Neil Perry's claypot crab and chicken rice

Neil Perry
One-pot wonder: Chinese-style claypot rice.
One-pot wonder: Chinese-style claypot rice. Photo: William Meppem

I love serving meat and rice meals which have been cooked in a traditional Chinese claypot. The concentrated flavours percolate down into the rice, and the variety of options is endless. Here, I've mixed crab and chicken, but any well-marinated meat will blow your socks off using this technique. If you don't have a claypot, just use a regular casserole with a snug lid.

Ingredients

400g long-grain rice, washed

600ml chicken stock

4 skinless chicken thigh fillets, cut into 4-5cm chunks

1 Chinese sausage (lap cheong), sliced

6 dried black shiitake mushrooms, soaked, simmered until cooked, quartered

4cm piece fresh ginger, julienned

100g cooked crab meat

1 spring onion, green and white parts, julienned

For the marinade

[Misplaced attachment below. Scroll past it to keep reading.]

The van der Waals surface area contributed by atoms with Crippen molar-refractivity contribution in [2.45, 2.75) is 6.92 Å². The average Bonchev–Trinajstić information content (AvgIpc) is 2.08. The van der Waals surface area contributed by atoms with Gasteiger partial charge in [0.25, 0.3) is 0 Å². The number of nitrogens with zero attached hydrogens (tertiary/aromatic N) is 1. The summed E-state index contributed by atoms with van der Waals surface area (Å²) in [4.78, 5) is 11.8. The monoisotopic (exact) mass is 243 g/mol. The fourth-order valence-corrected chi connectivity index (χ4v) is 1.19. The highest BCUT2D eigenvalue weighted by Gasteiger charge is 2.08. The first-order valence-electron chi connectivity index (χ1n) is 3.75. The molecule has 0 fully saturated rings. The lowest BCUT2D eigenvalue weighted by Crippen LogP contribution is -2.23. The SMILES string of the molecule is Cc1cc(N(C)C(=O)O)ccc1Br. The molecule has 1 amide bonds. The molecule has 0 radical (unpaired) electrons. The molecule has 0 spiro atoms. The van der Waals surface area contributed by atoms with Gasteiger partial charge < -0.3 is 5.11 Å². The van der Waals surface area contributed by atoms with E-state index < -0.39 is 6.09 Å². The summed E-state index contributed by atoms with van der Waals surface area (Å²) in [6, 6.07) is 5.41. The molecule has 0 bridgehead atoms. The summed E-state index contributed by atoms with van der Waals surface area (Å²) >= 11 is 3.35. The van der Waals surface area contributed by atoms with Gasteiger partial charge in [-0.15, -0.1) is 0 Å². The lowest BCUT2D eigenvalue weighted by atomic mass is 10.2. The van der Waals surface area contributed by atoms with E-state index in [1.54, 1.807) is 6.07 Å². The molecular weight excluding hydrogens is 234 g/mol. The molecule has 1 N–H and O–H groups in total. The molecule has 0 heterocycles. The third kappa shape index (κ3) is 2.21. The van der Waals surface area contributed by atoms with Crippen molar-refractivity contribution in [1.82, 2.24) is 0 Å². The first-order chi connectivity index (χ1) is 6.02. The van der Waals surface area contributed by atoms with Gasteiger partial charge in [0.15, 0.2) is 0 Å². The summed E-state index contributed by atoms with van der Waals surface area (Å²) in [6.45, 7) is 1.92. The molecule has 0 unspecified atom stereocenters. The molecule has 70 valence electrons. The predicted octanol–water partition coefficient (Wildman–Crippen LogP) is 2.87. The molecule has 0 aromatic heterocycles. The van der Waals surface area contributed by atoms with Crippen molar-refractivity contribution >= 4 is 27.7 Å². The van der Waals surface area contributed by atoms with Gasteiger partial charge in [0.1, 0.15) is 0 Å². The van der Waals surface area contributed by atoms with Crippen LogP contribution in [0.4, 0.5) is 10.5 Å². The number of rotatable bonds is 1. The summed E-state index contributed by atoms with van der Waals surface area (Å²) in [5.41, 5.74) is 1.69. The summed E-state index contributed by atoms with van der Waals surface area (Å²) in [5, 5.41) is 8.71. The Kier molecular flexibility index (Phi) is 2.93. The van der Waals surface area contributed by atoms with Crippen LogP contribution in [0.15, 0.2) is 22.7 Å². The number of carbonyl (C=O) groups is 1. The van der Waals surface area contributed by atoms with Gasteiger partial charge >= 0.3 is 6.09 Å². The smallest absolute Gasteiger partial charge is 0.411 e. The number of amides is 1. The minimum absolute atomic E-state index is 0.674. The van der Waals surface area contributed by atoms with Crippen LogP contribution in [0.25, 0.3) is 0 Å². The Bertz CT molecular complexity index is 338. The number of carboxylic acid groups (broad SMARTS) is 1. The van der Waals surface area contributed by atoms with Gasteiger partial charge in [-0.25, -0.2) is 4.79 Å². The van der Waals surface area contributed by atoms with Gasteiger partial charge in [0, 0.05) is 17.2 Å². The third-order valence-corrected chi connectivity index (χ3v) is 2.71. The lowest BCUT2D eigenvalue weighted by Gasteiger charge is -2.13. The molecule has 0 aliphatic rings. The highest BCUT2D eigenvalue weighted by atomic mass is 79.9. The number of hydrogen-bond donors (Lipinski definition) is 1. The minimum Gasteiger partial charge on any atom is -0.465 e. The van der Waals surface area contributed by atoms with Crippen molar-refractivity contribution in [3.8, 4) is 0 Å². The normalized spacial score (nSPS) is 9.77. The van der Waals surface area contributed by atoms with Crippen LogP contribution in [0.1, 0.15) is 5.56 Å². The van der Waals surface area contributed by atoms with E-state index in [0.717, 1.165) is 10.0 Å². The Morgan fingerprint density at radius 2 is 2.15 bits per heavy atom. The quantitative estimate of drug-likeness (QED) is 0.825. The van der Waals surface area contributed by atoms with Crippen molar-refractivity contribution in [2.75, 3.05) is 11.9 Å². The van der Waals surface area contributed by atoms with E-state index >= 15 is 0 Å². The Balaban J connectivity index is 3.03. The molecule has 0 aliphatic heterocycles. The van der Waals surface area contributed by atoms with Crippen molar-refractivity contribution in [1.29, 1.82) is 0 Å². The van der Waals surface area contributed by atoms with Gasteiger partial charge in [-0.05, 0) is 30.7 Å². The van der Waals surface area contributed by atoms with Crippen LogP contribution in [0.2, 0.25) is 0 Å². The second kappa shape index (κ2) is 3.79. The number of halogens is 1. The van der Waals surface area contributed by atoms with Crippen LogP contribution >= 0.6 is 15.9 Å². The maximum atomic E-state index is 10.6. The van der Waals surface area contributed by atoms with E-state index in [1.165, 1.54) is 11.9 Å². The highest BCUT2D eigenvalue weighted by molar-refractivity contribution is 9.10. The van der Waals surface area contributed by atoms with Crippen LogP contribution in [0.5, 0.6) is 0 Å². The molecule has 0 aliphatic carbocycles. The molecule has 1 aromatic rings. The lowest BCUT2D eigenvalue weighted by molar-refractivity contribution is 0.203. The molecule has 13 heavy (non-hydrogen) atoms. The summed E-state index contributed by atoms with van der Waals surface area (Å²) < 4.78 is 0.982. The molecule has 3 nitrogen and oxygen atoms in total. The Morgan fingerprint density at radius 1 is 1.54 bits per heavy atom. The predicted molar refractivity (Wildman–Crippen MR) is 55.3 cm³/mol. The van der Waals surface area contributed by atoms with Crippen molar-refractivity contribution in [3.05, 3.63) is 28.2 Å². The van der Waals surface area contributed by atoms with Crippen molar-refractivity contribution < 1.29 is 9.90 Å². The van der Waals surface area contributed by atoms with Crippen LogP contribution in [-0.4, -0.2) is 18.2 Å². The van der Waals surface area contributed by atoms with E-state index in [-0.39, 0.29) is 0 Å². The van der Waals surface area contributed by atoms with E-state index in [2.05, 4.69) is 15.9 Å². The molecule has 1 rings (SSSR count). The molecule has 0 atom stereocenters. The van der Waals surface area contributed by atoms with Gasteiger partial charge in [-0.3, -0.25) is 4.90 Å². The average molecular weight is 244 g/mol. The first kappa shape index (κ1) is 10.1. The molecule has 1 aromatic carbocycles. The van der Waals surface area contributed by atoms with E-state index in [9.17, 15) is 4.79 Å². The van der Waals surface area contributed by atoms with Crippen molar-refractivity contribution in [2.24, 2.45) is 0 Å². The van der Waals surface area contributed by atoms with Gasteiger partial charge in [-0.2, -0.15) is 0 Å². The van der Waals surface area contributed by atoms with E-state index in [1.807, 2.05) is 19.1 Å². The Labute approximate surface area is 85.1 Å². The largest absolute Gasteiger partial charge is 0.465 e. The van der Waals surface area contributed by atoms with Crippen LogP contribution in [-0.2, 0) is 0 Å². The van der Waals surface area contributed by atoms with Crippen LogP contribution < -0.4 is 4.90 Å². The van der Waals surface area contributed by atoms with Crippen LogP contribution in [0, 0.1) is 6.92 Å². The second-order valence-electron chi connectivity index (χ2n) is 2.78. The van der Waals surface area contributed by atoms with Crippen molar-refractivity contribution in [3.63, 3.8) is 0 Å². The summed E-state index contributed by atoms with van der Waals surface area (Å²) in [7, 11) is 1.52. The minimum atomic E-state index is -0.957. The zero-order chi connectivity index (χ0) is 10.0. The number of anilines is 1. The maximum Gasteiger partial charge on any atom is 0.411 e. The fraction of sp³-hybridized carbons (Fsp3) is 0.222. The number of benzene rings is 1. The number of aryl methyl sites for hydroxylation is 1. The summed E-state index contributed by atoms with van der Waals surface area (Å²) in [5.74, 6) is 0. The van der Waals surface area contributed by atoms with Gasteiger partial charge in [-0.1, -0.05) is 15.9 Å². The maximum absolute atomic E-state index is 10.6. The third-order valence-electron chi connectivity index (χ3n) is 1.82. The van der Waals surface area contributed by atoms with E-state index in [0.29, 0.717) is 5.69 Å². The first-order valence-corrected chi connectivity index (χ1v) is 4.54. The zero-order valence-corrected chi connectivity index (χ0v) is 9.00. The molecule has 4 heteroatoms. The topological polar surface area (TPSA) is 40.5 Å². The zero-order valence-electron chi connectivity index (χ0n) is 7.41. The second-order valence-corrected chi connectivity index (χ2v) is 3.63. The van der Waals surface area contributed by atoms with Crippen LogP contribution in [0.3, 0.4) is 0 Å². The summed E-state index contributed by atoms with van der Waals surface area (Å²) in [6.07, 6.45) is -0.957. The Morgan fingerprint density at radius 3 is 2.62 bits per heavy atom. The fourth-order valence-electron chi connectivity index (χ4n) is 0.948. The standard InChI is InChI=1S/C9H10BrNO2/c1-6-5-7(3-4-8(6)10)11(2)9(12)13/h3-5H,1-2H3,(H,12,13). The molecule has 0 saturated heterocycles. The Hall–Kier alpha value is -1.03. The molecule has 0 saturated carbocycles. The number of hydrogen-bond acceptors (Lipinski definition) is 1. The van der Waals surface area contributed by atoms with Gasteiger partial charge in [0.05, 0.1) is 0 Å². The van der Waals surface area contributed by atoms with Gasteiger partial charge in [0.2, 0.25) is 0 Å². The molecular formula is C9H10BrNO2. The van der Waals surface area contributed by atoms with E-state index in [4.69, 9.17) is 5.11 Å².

2 tbsp vegetable oil

½ tsp sesame oil

3 tsp oyster sauce

2 tsp light soy sauce

3 tsp dark soy sauce

1 tbsp Shaoxing wine or dry sherry

1 tbsp sugar

½ tsp white pepper

1 tbsp cornflour

Method

1. Put the rice and stock in the pot, cover and cook over low heat – using a diffuser if you're using a claypot* – for 20 minutes.

2. Meanwhile, mix together all the marinade ingredients and pour over the chicken, mixing well.

3. Spread the marinated chicken (including the marinade), Chinese sausage, mushroom and ginger on top of the rice. Cover and cook for a further 9 minutes.

4. Place the cooked crab on top and cook for a further minute to heat through.

5. Mix everything through the rice, sprinkle with the spring onion and serve.

*Tips: If you're using a claypot for the first time, be sure to soak it in water for 24 hours before you start – this will stop it from cracking – and use a heat diffuser while cooking to evenly distribute the heat across the bottom (earthenware vessels don't like sudden temperature changes). Allow the pot to cool down before putting it in the fridge at the end of the meal. Similarly, before reheating leftovers the next day, give the pot time to come to room temperature before placing it over heat.

Find more of Neil Perry's recipes in the Good Food New Classics cookbook.

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